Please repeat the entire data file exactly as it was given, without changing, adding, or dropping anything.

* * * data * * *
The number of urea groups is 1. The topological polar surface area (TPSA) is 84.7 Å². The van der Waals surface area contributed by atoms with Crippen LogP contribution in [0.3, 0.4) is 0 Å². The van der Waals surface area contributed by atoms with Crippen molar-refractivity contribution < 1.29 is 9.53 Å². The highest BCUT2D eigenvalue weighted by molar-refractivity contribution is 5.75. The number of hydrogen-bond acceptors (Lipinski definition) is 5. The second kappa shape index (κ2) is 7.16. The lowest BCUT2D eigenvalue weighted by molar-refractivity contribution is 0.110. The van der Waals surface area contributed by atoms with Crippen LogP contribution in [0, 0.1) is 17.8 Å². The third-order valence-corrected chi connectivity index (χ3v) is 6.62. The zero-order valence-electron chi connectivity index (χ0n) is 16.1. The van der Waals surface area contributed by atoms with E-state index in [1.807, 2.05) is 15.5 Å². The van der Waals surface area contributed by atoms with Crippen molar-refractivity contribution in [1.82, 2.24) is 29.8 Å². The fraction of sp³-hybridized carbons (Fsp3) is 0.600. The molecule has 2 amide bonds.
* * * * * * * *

The number of urea groups is 1. The topological polar surface area (TPSA) is 84.7 Å². The van der Waals surface area contributed by atoms with Crippen LogP contribution in [0.3, 0.4) is 0 Å². The van der Waals surface area contributed by atoms with Crippen molar-refractivity contribution < 1.29 is 9.53 Å². The highest BCUT2D eigenvalue weighted by molar-refractivity contribution is 5.75. The number of hydrogen-bond acceptors (Lipinski definition) is 5. The second kappa shape index (κ2) is 7.16. The lowest BCUT2D eigenvalue weighted by molar-refractivity contribution is 0.110. The van der Waals surface area contributed by atoms with Crippen LogP contribution in [0, 0.1) is 17.8 Å². The third-order valence-corrected chi connectivity index (χ3v) is 6.62. The zero-order valence-electron chi connectivity index (χ0n) is 16.1. The van der Waals surface area contributed by atoms with E-state index in [1.807, 2.05) is 15.5 Å². The van der Waals surface area contributed by atoms with Crippen molar-refractivity contribution in [1.82, 2.24) is 29.8 Å². The fraction of sp³-hybridized carbons (Fsp3) is 0.600. The molecule has 2 amide bonds.